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Virgin Galactic: SPCE Stock May Take Off to Reach $30

A year has passed since space tourism company Virgin Galactic (NYSE:SPCE) has become public. Over the past year, SPCE stock is up about 270%. Put another way, the proverbial $,1000 invested in the shares in early December 2019 would now be worth about $3,700.

Virgin Galactic (SPCE) billboard on the New York Stock Exchange, across from the Fearless Girl statue. aerospace stocks
Source: Tun Pichitanon /

SPCE stock is part of Sir Richard Branson’s Virgin Group. He had previously founded Virgin Atlantic Airways, owned in part by Delta Air Lines (NYSE:DAL). On Nov, 5, the firm released Q3 results. As a pre-revenue company, the Street looks at the milestones reached as opposed to sales or earnings.

CEO Michael Colglazier cited, “During the quarter we made good progress completing the final steps to prepare for VSS Unity’s first rocket powered test flight from Spaceport America this November. This will be the first-ever human spaceflight conducted from New Mexico.” Since then the stock has had a strong run up and is currently around $27.

Today, we discuss how investors can participate in this emerging sector as Virgin Galactic prepares for its next test flight. If you are not yet a shareholder in SPCE stock, you may regard short-term declines toward $25 or even below as opportunity to invest in Virgin Galactic for the long-run.

Space Travel Has The Momentum

Virgin Galactic went public via reverse merger with a special purpose acquisition company (SPAC).  2020 has been the year when investor interest in SPACs took a dramatic uptick. In fact, in October, a new exchange-traded fund (ETF), namely the Defiance Next Gen SPAC Derived ETF (NYSEARCA:SPAK) started trading. In a matter of two months, the fund is up over 5%.

Meanwhile, the space industry has also been gathering momentum. Earlier in November, SpaceX, the space company founded by Tesla’s (NASDAQ:TSLA) Elon Musk, as well as NASA, were in the news. Its Falcon 9 rocket “propelled” Crew Dragon spacecraft “Resilience” to orbit. Furthermore, there is another space company, namely Blue Origin, to remember. Jeff Bezos, CEO of Amazon (NASDAQ:AMZN) personally funds its operations.

Maharaj Vijay Reddy of the University of West London, U.K. highlights, “Space tourism or commercial space travel will revolutionise the future of the global aviation industry… Space tourism is expected to revolutionise the lifestyle, travel patterns and future settlements of humanity though it may presently look simply like the mere opening of space for recreation.”

According to UBS (NYSE:UBS), “Space tourism will be a $3 billion market by 2030… [I]n a decade, high speed travel via outer space will represent an annual market of at least $20 billion and compete with long-distance airline flights.”

Thus, buy-and-hold investors are potentially correct to get excited about the prospects for the space industry. However, it is important to remember that it will be many quarters before SPCE stock records real revenue and earnings. Only after a number of successful test flights, the company could start commercial operations. Paying customer would eventually mean revenue and maybe profits.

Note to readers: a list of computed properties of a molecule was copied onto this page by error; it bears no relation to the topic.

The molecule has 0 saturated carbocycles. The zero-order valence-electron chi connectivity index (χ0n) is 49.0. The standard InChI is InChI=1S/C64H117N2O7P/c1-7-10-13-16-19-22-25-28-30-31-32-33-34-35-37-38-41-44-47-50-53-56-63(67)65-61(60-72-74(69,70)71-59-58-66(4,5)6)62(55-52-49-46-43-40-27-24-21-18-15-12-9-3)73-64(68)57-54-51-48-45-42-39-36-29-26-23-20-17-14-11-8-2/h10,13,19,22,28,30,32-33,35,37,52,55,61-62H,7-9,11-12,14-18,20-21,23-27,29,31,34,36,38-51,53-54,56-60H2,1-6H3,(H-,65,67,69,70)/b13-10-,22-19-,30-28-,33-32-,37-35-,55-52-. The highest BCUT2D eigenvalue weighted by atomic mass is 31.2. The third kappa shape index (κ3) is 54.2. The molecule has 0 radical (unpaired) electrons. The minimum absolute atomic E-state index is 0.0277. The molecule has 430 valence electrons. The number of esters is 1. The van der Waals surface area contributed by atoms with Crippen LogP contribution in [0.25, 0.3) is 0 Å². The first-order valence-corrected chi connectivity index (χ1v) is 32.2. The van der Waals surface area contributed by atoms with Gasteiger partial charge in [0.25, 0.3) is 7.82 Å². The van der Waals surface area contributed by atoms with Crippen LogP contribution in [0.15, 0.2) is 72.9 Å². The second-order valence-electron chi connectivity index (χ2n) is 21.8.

Bottom Line on SPCE stock

The space industry in the U.S. is likely to go through a fast expansion stage. The Street watches initiatives from Virgin Galactic, SpaceX, and Blue Origin closely. Of the three businesses, SPCE stock is currently the only one that offers retail investors an investment route into space.

Yet the shares have gone up significantly this year, especially in November. As a result, there is likely to be short-term profit taking. SPCE stock could easily go below $25, toward $22.5, a level that would offer a better margin of safety.

Are you currently a shareholder? Then you may also consider protecting some of your paper profits with a covered call strategy. For example, an ATM covered call that expires on January would decrease portfolio volatility and offer some downside protection.

Those market participants who are not ready to commit capital into SPCE stock could consider buying an ETF that has Virgin Galactic as a holding, too. Examples of such funds would include the ARK Autonomous Technology & Robotics ETF (NYSE:ARKQ), the Procure Space ETF (NASDAQ:UFO), the SPDR S&P Aerospace & Defense ETF (NYSEARCA:XAR), or the SPDR S&P Kensho Final Frontiers ETF (NYSEARCA:ROKT).

On the date of publication, Tezcan Gecgil did not have (either directly or indirectly) any positions in the securities mentioned in this article.

Tezcan Gecgil Ph.D. has worked in investment management for over two decades in the U.S. and U.K. In addition to formal higher education in the field, she has also completed all 3 levels of the Chartered Market Technician (CMT) examination.

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